For two years NOAA and FSU have teamed up on a sawfish abundance study that is slowly piecing together the mysterious lives of the first marine fish placed on the federal endangered species list. Among the researchers is FSUCML's grad student Lisa Hollensead, who uses the radio signals from tags placed on the sawfish to find and follow them around by kayak to learn more details about their habits in real time.
FSUCML in the News
Our faculty, Drs. Randall Hughes and David Kimbro often post updates on their ongoing research to this WFSU blog that is dedicated to examining both the Science and Culture on Florida's "Forgotten Coast".
The article is on Drs. Felicia Coleman and Christopher Koenig (FSUCML) and Dr. Christopher Stallings (a former FSUCML postdoc and current USF professor) research examining the effects of the Gulf oil disaster on shallow water coral- and sponge-dominated reefs.
FSUCML scientist, Dr. Dean Grubbs and other researchers are examining deepwater sharks for evidence of hydrocarbons, which would show contamination from the oil spill throughout the deepwater food chain.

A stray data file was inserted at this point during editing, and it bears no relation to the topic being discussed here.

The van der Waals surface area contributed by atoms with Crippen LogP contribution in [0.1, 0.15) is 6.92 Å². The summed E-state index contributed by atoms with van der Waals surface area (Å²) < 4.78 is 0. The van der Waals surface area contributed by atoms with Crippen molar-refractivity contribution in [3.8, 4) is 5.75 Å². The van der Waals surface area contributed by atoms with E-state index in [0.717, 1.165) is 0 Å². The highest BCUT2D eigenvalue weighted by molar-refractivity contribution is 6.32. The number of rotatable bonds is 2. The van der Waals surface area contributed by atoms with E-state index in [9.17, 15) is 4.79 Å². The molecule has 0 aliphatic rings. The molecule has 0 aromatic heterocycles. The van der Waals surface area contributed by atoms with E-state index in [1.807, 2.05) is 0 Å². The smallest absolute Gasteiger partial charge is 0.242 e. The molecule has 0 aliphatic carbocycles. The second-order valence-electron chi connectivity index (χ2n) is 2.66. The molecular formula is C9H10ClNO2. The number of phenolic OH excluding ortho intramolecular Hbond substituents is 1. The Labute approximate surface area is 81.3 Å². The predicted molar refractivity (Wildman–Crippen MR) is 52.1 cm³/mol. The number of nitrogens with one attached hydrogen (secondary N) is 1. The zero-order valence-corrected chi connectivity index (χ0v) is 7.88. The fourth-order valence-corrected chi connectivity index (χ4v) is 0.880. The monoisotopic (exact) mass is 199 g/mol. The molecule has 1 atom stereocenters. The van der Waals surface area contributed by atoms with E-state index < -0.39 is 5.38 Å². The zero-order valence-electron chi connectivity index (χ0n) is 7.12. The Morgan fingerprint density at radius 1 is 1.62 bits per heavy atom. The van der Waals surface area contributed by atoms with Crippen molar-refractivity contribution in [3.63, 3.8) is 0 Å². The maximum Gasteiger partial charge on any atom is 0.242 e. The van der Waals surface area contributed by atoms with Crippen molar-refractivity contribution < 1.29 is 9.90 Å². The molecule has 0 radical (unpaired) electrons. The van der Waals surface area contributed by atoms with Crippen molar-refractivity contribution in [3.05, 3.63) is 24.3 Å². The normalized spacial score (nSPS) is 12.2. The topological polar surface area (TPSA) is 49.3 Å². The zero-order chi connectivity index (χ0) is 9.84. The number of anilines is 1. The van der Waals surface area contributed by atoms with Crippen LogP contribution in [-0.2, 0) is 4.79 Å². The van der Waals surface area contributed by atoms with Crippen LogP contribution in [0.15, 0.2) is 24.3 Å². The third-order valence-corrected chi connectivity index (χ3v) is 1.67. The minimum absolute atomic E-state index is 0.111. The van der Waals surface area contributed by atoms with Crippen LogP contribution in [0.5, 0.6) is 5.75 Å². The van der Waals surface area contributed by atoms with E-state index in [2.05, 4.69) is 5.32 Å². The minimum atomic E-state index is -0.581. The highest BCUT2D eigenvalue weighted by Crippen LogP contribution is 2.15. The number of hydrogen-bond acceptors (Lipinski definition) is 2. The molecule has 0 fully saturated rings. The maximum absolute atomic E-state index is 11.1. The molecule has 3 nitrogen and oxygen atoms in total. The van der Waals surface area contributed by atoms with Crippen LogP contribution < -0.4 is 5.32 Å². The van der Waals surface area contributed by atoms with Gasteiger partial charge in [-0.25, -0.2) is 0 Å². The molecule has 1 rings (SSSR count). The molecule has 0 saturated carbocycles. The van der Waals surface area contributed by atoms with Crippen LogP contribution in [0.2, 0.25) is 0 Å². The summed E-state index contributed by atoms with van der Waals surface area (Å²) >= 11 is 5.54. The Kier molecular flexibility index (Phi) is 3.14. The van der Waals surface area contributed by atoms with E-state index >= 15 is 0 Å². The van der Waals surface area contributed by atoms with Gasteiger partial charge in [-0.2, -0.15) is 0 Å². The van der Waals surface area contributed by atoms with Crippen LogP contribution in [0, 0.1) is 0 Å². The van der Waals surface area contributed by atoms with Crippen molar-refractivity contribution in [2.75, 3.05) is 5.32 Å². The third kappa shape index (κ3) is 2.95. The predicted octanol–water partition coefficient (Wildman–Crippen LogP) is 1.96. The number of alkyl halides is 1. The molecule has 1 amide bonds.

Dr. David Kimbro and Randall Hughes (FSUCML), along with scientists from Georgia, North Carolina and Maine, are studying the health and future of the natural oyster reefs in 12 estuaries spanning 1,000 miles of Atlantic and Gulf of Mexico shoreline.
Three ecologists, including the director of the FSUCML, Dr. Felicia Coleman, discuss the potential impact of the oil spill, roughly two weeks after the explosion of Deepwater Horizon oil rig which precipitated the disaster.
Emerald Coast Magazine recognizes the lab for its accomplishments in the past few years, largely thanks to director, Dr. Felicia Coleman. This article goes on to discuss some of the changes the lab has made, including hiring full-time faculty to work out of the lab and changing its name to better incorporate all elements of research conducted here.
At a time when large fish are rapidly disappearing from the world's oceans, one giant is making a comeback in Florida. The Goliath Grouper was facing extinction when it became a protected species in 1990. Since then, the population has had a chance to recover. Changing Seas joins scientists in the field to learn more about the life history of these awe-inspiring fish.